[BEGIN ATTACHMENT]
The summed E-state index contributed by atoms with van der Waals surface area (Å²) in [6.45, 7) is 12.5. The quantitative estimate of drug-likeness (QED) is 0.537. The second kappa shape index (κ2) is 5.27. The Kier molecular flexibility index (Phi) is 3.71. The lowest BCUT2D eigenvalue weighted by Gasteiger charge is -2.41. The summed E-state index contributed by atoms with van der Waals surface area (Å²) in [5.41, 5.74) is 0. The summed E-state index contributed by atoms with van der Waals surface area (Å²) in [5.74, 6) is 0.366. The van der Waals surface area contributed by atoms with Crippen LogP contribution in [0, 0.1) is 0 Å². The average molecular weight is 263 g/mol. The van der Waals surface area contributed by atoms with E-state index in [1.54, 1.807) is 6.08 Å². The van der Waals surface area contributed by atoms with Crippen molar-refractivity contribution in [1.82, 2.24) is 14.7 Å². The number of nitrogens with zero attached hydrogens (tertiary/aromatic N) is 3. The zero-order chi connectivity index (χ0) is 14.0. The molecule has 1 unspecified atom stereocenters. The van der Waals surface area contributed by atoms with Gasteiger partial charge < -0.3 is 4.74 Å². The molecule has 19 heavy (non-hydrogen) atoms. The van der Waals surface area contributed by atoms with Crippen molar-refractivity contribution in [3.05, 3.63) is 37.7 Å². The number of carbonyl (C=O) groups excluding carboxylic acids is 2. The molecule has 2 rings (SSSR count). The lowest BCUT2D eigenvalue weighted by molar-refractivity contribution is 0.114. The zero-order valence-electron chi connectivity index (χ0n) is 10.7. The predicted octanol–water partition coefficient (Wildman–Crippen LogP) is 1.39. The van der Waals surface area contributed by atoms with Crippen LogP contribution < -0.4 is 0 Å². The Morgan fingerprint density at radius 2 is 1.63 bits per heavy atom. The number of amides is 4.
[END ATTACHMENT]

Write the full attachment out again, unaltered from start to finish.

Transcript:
The summed E-state index contributed by atoms with van der Waals surface area (Å²) in [6.45, 7) is 12.5. The quantitative estimate of drug-likeness (QED) is 0.537. The second kappa shape index (κ2) is 5.27. The Kier molecular flexibility index (Phi) is 3.71. The lowest BCUT2D eigenvalue weighted by Gasteiger charge is -2.41. The summed E-state index contributed by atoms with van der Waals surface area (Å²) in [5.41, 5.74) is 0. The summed E-state index contributed by atoms with van der Waals surface area (Å²) in [5.74, 6) is 0.366. The van der Waals surface area contributed by atoms with Crippen LogP contribution in [0, 0.1) is 0 Å². The average molecular weight is 263 g/mol. The van der Waals surface area contributed by atoms with E-state index in [1.54, 1.807) is 6.08 Å². The van der Waals surface area contributed by atoms with Crippen molar-refractivity contribution in [1.82, 2.24) is 14.7 Å². The number of nitrogens with zero attached hydrogens (tertiary/aromatic N) is 3. The zero-order chi connectivity index (χ0) is 14.0. The molecule has 1 unspecified atom stereocenters. The van der Waals surface area contributed by atoms with Gasteiger partial charge < -0.3 is 4.74 Å². The molecule has 19 heavy (non-hydrogen) atoms. The van der Waals surface area contributed by atoms with Crippen molar-refractivity contribution in [3.05, 3.63) is 37.7 Å². The number of carbonyl (C=O) groups excluding carboxylic acids is 2. The molecule has 2 rings (SSSR count). The lowest BCUT2D eigenvalue weighted by molar-refractivity contribution is 0.114. The zero-order valence-electron chi connectivity index (χ0n) is 10.7. The predicted octanol–water partition coefficient (Wildman–Crippen LogP) is 1.39. The van der Waals surface area contributed by atoms with Crippen LogP contribution < -0.4 is 0 Å². The Morgan fingerprint density at radius 2 is 1.63 bits per heavy atom. The number of amides is 4.